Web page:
Bob’s particular interest, as Director of a Talent Management company, Profiling Online, is in how the employee experience supports a great client experience. His focus is on talent and how that talent supports that client experience. He stated that The Conference Board has reported that employee engagement is at its lowest level in many, many years. If your client experience cannot exceed your employee experience, then what can companies do to address this issue?
He sees providing a great client experience as a challenge for PSA firms, but he is not sure he has seen best practices as of yet.
On another note, Bill Hickman of Leo Burnett asked, “The question for the room is Why the Experience Economy? As a commodity, you have no choice but to push price if you don’t create an experience around it.”
Bill went on to explain that their clients hire them to help them define the experience of their customers. They help people like us figure out a) why we are in an experience economy and b) what in the world do we do about it?
So, at Leo Burnett, they have replaced the word ‘product’ with the word ‘purpose’ and changed the way that they approach their business. They call this lens or view ”HumanKind”.
What is HumanKind? First, you need to understand your purpose and that a product or service is a human truth. Then you tie your product or service to a behavior you are trying to transform. In other words, identify a purpose that your product or service plays in human beings life that by its very design will transform behavior: the way people think, feel or act.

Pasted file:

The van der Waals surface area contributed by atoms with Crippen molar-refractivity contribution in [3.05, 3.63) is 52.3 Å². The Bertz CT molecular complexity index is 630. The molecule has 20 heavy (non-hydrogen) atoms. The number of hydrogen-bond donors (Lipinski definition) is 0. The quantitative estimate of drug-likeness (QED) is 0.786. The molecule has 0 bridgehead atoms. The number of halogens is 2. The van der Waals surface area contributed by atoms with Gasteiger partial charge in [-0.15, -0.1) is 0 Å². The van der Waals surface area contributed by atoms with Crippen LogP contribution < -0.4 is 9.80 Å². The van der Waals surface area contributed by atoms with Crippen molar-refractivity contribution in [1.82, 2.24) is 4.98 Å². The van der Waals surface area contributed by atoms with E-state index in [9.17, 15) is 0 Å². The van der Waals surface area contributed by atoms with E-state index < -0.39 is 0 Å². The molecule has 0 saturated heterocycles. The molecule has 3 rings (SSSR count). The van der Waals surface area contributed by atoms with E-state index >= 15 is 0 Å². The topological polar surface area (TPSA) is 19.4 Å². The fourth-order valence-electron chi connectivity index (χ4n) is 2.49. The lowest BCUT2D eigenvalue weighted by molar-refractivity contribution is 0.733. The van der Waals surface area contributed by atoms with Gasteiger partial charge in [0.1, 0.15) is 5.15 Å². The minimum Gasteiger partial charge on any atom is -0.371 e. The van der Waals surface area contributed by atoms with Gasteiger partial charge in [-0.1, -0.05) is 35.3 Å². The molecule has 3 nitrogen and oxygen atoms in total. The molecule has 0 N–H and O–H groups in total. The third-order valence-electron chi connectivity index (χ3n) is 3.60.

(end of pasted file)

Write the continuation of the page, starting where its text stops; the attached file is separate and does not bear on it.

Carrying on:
When you know your human purpose, then you know how to “act”. If you really do not want to be a commodity, then you need to answer the question, “Why do you exist?” The answer of why we are in the business we are in, should direct how we “act” or perform the part.
Then we addressed Timothy McHugh, Sr. Analyst with William Blair and Company to gain a perspective on the financial viewpoint.
“The most challenging aspect has been those companies that have not responded to thinking about differentiating themselves are undergoing the pricing pressures” observed Tim.
How do we avoid the price pressure? How are people differentiating themselves?
Tim has seen companies focus on entrenchment towards the core, generally investing in existing customer relationships. They are not looking for a lot of new customer growth, but looking to get deeper with existing customers with multiple expanded services lines with a goal of being a full service advisor.
The prevailing thought among our panelists to avoid commoditization, was to focus on re-evaluating our client experiences and creatively change so that our clients are willing to pay more for the experience of working with our firms. So that doing business with us is more than just meeting project goals and timelines, but that we truly connect on a human level that potentially transforms our clients.
Now isn’t that a goal worth pursuing? Count me in!